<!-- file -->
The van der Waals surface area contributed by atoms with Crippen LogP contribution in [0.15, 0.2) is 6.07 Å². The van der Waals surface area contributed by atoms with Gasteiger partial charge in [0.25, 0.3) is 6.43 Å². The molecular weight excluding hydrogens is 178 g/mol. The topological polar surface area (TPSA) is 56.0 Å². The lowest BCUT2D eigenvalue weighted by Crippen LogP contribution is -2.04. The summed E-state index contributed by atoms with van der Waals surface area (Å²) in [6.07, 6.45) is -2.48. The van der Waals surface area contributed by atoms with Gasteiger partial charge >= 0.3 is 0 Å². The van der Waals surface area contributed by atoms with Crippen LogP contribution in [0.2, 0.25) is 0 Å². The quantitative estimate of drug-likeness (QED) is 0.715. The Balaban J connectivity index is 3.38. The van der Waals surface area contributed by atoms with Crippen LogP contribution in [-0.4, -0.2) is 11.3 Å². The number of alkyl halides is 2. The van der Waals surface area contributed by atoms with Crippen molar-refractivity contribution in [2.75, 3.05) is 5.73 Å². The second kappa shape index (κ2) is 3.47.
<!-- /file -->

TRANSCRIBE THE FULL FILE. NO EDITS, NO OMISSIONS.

The van der Waals surface area contributed by atoms with Crippen LogP contribution in [0.15, 0.2) is 6.07 Å². The van der Waals surface area contributed by atoms with Gasteiger partial charge in [0.25, 0.3) is 6.43 Å². The molecular weight excluding hydrogens is 178 g/mol. The topological polar surface area (TPSA) is 56.0 Å². The lowest BCUT2D eigenvalue weighted by Crippen LogP contribution is -2.04. The summed E-state index contributed by atoms with van der Waals surface area (Å²) in [6.07, 6.45) is -2.48. The van der Waals surface area contributed by atoms with Gasteiger partial charge >= 0.3 is 0 Å². The van der Waals surface area contributed by atoms with Crippen LogP contribution in [0.2, 0.25) is 0 Å². The quantitative estimate of drug-likeness (QED) is 0.715. The Balaban J connectivity index is 3.38. The van der Waals surface area contributed by atoms with Crippen LogP contribution in [-0.4, -0.2) is 11.3 Å². The number of alkyl halides is 2. The van der Waals surface area contributed by atoms with Crippen molar-refractivity contribution in [2.75, 3.05) is 5.73 Å². The second kappa shape index (κ2) is 3.47.